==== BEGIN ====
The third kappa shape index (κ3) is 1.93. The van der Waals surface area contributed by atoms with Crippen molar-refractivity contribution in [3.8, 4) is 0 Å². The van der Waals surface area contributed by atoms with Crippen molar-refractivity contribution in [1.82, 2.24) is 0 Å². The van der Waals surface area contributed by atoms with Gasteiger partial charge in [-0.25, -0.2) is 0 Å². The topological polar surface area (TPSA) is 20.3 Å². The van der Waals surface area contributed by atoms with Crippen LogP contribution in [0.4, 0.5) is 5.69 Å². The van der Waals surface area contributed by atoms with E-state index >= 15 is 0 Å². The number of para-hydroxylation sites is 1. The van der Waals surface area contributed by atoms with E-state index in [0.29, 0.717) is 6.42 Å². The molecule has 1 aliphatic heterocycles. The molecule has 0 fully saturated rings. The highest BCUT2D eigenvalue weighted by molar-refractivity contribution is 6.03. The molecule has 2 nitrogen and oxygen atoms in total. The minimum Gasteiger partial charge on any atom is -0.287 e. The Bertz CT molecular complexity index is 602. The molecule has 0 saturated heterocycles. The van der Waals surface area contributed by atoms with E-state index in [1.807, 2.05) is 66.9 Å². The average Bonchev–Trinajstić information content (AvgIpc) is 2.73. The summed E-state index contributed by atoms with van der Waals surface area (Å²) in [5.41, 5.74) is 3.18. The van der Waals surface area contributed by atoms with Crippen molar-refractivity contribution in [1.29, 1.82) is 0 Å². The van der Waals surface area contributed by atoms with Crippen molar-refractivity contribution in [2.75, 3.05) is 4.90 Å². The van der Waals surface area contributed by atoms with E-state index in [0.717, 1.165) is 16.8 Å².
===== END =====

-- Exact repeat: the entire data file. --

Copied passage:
The third kappa shape index (κ3) is 1.93. The van der Waals surface area contributed by atoms with Crippen molar-refractivity contribution in [3.8, 4) is 0 Å². The van der Waals surface area contributed by atoms with Crippen molar-refractivity contribution in [1.82, 2.24) is 0 Å². The van der Waals surface area contributed by atoms with Gasteiger partial charge in [-0.25, -0.2) is 0 Å². The topological polar surface area (TPSA) is 20.3 Å². The van der Waals surface area contributed by atoms with Crippen LogP contribution in [0.4, 0.5) is 5.69 Å². The van der Waals surface area contributed by atoms with E-state index >= 15 is 0 Å². The number of para-hydroxylation sites is 1. The van der Waals surface area contributed by atoms with E-state index in [0.29, 0.717) is 6.42 Å². The molecule has 1 aliphatic heterocycles. The molecule has 0 fully saturated rings. The highest BCUT2D eigenvalue weighted by molar-refractivity contribution is 6.03. The molecule has 2 nitrogen and oxygen atoms in total. The minimum Gasteiger partial charge on any atom is -0.287 e. The Bertz CT molecular complexity index is 602. The molecule has 0 saturated heterocycles. The van der Waals surface area contributed by atoms with E-state index in [1.807, 2.05) is 66.9 Å². The average Bonchev–Trinajstić information content (AvgIpc) is 2.73. The summed E-state index contributed by atoms with van der Waals surface area (Å²) in [5.41, 5.74) is 3.18. The van der Waals surface area contributed by atoms with Crippen molar-refractivity contribution in [1.29, 1.82) is 0 Å². The van der Waals surface area contributed by atoms with Crippen molar-refractivity contribution in [2.75, 3.05) is 4.90 Å². The van der Waals surface area contributed by atoms with E-state index in [0.717, 1.165) is 16.8 Å².